• center
  • space-around
  • space-between

The space-between and space-around keywords are especially interesting. With space-between, the space left over after the flex items have been displayed is distributed evenly between the items.

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Using space-around is similar except that the space left over is distributed on both sides of the items. You get a half-sized gap on each end.

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You can see these properties and values in the CodePen below.

See the Pen Flexbox align and justify on a row by Rachel (@rachelandrew) on CodePen.

See the Pen Flexbox alignment flex-direction: row by rachelandrew (@rachelandrew) on CodePen.

We can display flex items as a column rather than a row. If we change the value of flex-direction to column, then the main axis becomes the column, and the cross axis is along the row — align-items is still stretch by default, and so stretches the items across row-wise.

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If instead we want them to align to the start of the flex container, we use flex-start.

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We can use justify-items, too, including space-between and space-around. The container needs to have enough height for you to see each in action, though!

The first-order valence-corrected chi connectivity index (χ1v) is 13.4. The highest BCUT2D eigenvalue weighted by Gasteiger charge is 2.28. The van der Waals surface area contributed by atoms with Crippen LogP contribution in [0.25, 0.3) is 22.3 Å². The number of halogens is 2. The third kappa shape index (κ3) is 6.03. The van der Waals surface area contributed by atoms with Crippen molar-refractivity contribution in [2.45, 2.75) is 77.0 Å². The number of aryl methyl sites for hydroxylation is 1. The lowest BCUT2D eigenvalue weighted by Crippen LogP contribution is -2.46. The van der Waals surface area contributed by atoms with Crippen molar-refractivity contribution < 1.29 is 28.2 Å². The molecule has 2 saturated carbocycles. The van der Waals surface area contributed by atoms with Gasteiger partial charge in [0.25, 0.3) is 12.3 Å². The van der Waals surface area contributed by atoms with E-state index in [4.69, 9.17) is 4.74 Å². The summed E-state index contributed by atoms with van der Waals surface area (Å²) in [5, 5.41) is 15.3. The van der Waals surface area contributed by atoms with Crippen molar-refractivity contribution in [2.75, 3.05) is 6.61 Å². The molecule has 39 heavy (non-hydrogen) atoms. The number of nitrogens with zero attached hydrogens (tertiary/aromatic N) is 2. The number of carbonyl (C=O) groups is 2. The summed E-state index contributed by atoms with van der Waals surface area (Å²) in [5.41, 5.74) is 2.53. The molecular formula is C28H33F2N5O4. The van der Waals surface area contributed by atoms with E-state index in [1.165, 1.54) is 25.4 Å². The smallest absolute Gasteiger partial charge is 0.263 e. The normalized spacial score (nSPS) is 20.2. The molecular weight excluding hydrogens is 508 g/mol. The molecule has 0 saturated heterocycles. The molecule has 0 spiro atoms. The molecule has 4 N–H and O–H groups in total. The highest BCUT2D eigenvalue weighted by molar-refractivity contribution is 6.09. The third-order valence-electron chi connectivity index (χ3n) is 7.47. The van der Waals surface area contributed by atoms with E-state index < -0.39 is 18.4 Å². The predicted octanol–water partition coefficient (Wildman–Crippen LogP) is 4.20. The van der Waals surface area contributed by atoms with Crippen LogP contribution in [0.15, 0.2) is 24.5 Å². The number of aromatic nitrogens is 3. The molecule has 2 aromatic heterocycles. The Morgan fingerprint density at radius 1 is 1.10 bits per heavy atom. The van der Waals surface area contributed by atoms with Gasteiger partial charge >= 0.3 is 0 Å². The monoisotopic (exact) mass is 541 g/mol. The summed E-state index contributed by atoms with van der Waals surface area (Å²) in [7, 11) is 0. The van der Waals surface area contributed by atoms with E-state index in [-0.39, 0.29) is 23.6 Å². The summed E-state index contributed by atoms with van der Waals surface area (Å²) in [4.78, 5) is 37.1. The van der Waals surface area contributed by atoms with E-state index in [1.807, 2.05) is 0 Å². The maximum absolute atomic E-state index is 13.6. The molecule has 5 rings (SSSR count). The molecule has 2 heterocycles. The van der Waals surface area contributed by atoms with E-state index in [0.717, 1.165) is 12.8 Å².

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See the Pen Flexbox alignment flex-direction: column by rachelandrew (@rachelandrew) on CodePen.

Alignment in Grid Layout

In a grid layout, the behavior is similar, except that we are aligning items within the defined grid area. In flexbox, we talk about the main and cross axis; with grids, we use the terms “block” or “column axis” to describe the axis defining our columns, and “inline” or “row axis” to describe the axis defining our rows.

We can align content inside a grid area using the properties and values described in the box alignment specification.

A grid area is one or more grid cells. In the example below, we have a four-column and four-row track grid. The tracks are separated by a grid gap of 10 pixels, and I have created three grid areas using line-based positioning. We’ll look at this positioning properly later in this guide, but the value before the / is the line that the content starts on, and the value after where it ends.